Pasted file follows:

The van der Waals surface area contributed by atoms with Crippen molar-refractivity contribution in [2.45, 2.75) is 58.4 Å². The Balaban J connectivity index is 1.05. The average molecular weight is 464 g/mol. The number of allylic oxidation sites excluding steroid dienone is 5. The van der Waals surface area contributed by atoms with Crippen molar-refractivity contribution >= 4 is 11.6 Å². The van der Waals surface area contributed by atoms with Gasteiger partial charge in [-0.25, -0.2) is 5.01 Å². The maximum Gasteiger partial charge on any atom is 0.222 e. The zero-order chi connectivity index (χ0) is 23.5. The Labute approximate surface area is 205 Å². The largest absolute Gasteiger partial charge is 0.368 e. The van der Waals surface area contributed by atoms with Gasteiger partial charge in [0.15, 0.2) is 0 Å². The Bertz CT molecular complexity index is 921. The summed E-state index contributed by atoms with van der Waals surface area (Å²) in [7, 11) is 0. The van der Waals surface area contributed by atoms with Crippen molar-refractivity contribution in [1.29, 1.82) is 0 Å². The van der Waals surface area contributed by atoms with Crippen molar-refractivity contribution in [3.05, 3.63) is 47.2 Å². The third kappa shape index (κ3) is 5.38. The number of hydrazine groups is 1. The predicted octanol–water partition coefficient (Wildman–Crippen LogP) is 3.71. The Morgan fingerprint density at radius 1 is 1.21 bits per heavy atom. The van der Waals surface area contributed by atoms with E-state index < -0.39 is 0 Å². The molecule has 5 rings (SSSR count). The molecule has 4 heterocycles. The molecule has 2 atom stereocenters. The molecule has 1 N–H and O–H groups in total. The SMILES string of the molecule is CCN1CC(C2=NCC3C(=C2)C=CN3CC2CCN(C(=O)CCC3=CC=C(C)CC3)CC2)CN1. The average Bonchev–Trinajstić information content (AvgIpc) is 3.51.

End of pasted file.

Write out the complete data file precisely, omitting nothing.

The van der Waals surface area contributed by atoms with Crippen molar-refractivity contribution in [2.45, 2.75) is 58.4 Å². The Balaban J connectivity index is 1.05. The average molecular weight is 464 g/mol. The number of allylic oxidation sites excluding steroid dienone is 5. The van der Waals surface area contributed by atoms with Crippen molar-refractivity contribution >= 4 is 11.6 Å². The van der Waals surface area contributed by atoms with Gasteiger partial charge in [-0.25, -0.2) is 5.01 Å². The maximum Gasteiger partial charge on any atom is 0.222 e. The zero-order chi connectivity index (χ0) is 23.5. The Labute approximate surface area is 205 Å². The largest absolute Gasteiger partial charge is 0.368 e. The van der Waals surface area contributed by atoms with Gasteiger partial charge in [0.15, 0.2) is 0 Å². The Bertz CT molecular complexity index is 921. The summed E-state index contributed by atoms with van der Waals surface area (Å²) in [7, 11) is 0. The van der Waals surface area contributed by atoms with Crippen molar-refractivity contribution in [1.29, 1.82) is 0 Å². The van der Waals surface area contributed by atoms with Crippen molar-refractivity contribution in [3.05, 3.63) is 47.2 Å². The third kappa shape index (κ3) is 5.38. The number of hydrazine groups is 1. The predicted octanol–water partition coefficient (Wildman–Crippen LogP) is 3.71. The Morgan fingerprint density at radius 1 is 1.21 bits per heavy atom. The van der Waals surface area contributed by atoms with E-state index < -0.39 is 0 Å². The molecule has 5 rings (SSSR count). The molecule has 4 heterocycles. The molecule has 2 atom stereocenters. The molecule has 1 N–H and O–H groups in total. The SMILES string of the molecule is CCN1CC(C2=NCC3C(=C2)C=CN3CC2CCN(C(=O)CCC3=CC=C(C)CC3)CC2)CN1. The average Bonchev–Trinajstić information content (AvgIpc) is 3.51.